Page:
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I am looking for an computer parsable (CSV, XML, JSON, since I didn't find anything, I am happy with almost everything) file (or collection of files) that contains the information you can find in a simple table of nuclides. There are several more or less usable "browsers" and of course Wikipedia's tables, but none of them is quite what I want.

What I'd like to have is a list as simple as:

numer of protons, number of neutrons, half life, decay mode(s)

for each known isotope. But any other format that is parsable with reasonable effort to extract this data from a bigger set is also very welcome.

I have already found this http://ie.lbl.gov/databases/databases.html, wich contains in a self-extracting .exe file (as a Linux user, I was happy to find out that 7zip can extract it just fine) one file for each element, and each file contains more than enough data: on the page there is also an 100-something pages long manual for the data format. I don't want to read this, so if anyone knows of a better (according to my needs) source, that'd be great!

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By googling, I found this little project: github.com/jhykes/nuclide-data, which seems to include a list similar to what you describe (nuclear-wallet-cards.txt.gz). The fields are not explained but their meaning seem rather intuitive. The list seem to come from this place: nndc.bnl.gov/wallet where it is only available as a pdf. Perhaps the pdf can help explain any ambiguities. –  jkej Jun 4 at 21:36
    
This looks beyond awesome! I'm also going to code something in python, so I can perhaps use more of this than just the plain data. Out of curiosity, what did you search for? –  Jasper Jun 4 at 21:48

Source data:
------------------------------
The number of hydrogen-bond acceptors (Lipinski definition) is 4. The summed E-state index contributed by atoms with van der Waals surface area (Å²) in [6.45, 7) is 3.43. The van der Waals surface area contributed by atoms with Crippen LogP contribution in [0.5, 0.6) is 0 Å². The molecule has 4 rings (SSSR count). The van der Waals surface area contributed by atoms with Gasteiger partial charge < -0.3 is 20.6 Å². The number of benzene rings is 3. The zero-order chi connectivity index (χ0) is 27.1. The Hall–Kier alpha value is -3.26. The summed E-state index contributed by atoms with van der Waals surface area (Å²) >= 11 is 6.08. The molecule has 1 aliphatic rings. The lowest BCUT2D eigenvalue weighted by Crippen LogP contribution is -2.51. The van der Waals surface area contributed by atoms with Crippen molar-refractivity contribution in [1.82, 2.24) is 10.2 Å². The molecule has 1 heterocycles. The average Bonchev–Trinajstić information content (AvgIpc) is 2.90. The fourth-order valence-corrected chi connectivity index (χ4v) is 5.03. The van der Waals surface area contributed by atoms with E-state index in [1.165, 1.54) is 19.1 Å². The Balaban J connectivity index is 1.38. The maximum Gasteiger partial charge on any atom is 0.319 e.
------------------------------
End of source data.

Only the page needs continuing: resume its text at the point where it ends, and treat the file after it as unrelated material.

I'm glad you found it useful. I think my search terms were simply: text file list of nuclides –  jkej Jun 5 at 1:05

2 Answers 2

The canonical sources for this sort of information are the Nuclear Wallet Cards, for ground states and long-lived isomers, and the Evaluated Nuclear Structure Data File for all excited states and internal transitions. Both are actively maintained by the National Nuclear Data Center at Brookhaven National Lab.

The Nuclear Wallet Cards are available for free on paper by request, which is not what your question was, but they're so useful that I mention it whenever the opportunity arises.

The data used to generate the Nuclear Wallet Cards booklet is also available as an ASCII file by request. My impression is that the raw data files are more frequently updated, and so there aren't static links to them, but I could be mistaken.

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I'll definitely request this ASCII-file and see how useful this is. –  Jasper Jun 5 at 8:52
    
@Jasper It is probably the same data that jkej found, judging by the filename, except perhaps updated more recently. –  rob Jun 5 at 12:38
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I just got a reply, the file is (up to minor updates) the same as in this comment physics.stackexchange.com/questions/116889/… –  Jasper Jun 6 at 14:57

If you have access to Wolfram Mathematica (big if, I know), then you can use its IsotopeData function to programatically access these data. If you don't use it but you know someone who does, then it is easy to use that interface to build a file that you can then use with other tools.

This database is curated by Wolfram from a variety of sources, which include the Nuclear Wallet Cards among others.

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